From Leawood, Kansas, USA:
My five year old son was diagnosed at a year old. He has been on an insulin pump using Humalog for two and a half years. The physicians and nurses on our diabetes team have consistently told me that he requires much less insulin than a child his size typically needs and we have struggled with hypoglycemia since his diagnosis. His A1c readings for the last two years have been between 6.4 and 6.8.
This winter, he has gone through two periods that last for about two weeks at a time, when he will have extended low blood sugars, anywhere from 40 to 65 mg/dl [2.2 to 3.6 mmol/L]. We will treat the low every 20 minutes or so with 15 to 20 grams of carbohydrates (juice, sugared pop, candy, etc.) and nothing will bring the blood sugar up. These low periods will happen daily during the daytime and early evening hours and will last from four to seven hours. Some days he will have low periods like this more than one time a day. After a few days of these extended lows, we turned his pump off from 7 a.m. to 8 p.m. We have also stopped bolusing for food and there will still be times when he is low.
Then, overnight some nights, not every night, his blood sugar will go very high, sometimes over 300 mg/dl [16.7 mmol/L]. He comes down on his own the next morning without a correction.
The last time this was happening, after two weeks, the tide turned and the extended lows stopped. But, we had a hard time getting any patterns in blood sugars to return. One day, in the morning for instance, he'd be high, the next low and the next normal.
I've had three endocrinologists now tell me that they don't really know what to tell me about this situation. They say it is unlikely that he is still in the honeymoon period this many years later. It is very stressful for him and us. It concerns me that these lows may return and that being low for long periods of time is damaging to his body.
Any comments or suggestions would be greatly appreciated.
This is a most unusual situation and makes me question what type of diabetes your child has, whether he has some other problem with how his pancreas functions so that it goes from a diabetic-like situation where there is no insulin to an insulin overproduction situation. When his blood sugars are low, it would be very important to measure actual insulin levels or insulin surrogates, like C-Peptide, to see if one can document high insulin levels. Looking at other hormone levels (i.e., cortisol, growth hormone, glucagon, thyroid functions, etc.) may also be helpful to get some clue as to what is occurring. Certainly, this is not a typical honeymoon situation. Sometimes imaging of the pancreas will be helpful. If all of this has been done and still there is no definite diagnosis/answer, then while continuing close and frequent blood glucose monitoring, decrease or stop the insulin until the actual blood glucose levels change. Using small doses of glucagon can also work if you cannot get enough food/sugars to raise the blood glucose values. And, stay in close contact with your diabetes team to get their assistance with such decisions.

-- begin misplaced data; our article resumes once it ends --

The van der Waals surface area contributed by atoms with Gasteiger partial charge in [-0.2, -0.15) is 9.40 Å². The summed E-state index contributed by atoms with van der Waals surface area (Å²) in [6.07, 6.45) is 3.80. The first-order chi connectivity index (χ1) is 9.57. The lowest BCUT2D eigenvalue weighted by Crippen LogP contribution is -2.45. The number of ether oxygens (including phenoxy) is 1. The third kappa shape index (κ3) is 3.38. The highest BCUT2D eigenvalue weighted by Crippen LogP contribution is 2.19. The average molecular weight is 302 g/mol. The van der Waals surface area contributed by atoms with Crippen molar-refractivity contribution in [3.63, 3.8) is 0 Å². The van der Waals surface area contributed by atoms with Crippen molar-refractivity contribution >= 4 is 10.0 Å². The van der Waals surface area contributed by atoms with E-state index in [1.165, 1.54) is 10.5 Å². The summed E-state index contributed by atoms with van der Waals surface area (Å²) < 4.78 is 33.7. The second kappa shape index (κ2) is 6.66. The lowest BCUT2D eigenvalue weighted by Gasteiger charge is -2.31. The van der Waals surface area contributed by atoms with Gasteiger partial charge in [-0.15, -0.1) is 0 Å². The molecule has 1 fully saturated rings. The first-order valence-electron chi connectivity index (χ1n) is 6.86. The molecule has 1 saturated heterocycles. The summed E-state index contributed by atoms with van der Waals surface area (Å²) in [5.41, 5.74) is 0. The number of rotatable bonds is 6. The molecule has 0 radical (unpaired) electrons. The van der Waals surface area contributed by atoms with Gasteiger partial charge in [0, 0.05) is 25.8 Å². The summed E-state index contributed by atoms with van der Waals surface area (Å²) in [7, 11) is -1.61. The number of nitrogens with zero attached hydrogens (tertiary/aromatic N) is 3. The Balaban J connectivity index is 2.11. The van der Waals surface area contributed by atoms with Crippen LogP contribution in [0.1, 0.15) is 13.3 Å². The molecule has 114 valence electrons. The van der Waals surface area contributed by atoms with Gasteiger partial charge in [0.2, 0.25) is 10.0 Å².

Additional comments from Dr. Andrea Scaramuzza:The situation you describe for your child is not that unusual for a kid his age. In this age group, in fact, there is a well described a phenomenon that leads to high blood sugar readings in the last part of the day and the very first hours of the night, with a sudden decrease in the following hours that make necessary to put the basal rate in the 0 range for few hours. I think that, using a pump, you could discuss with your diabetic team a basal rate pattern that mimics the blood sugar levels with very few amount during the day and after 2 to 3 a.m. (especially during the night the basal rate could be set on 0), and a higher amount in the afternoon. Then, you could play more with the bolus doses, following the daily needs of your son.
Last Updated: Tuesday April 06, 2010 15:10:08
This Internet site provides information of a general nature and is designed for educational purposes only. If you have any concerns about your own health or the health of your child, you should always consult with a physician or other health care professional.
This site is published by T-1 Today, Inc. (d/b/a Children with Diabetes), a 501c3 not-for-profit organization, which is responsible for its contents.
© Children with Diabetes, Inc. 1995-2015. Comments and Feedback.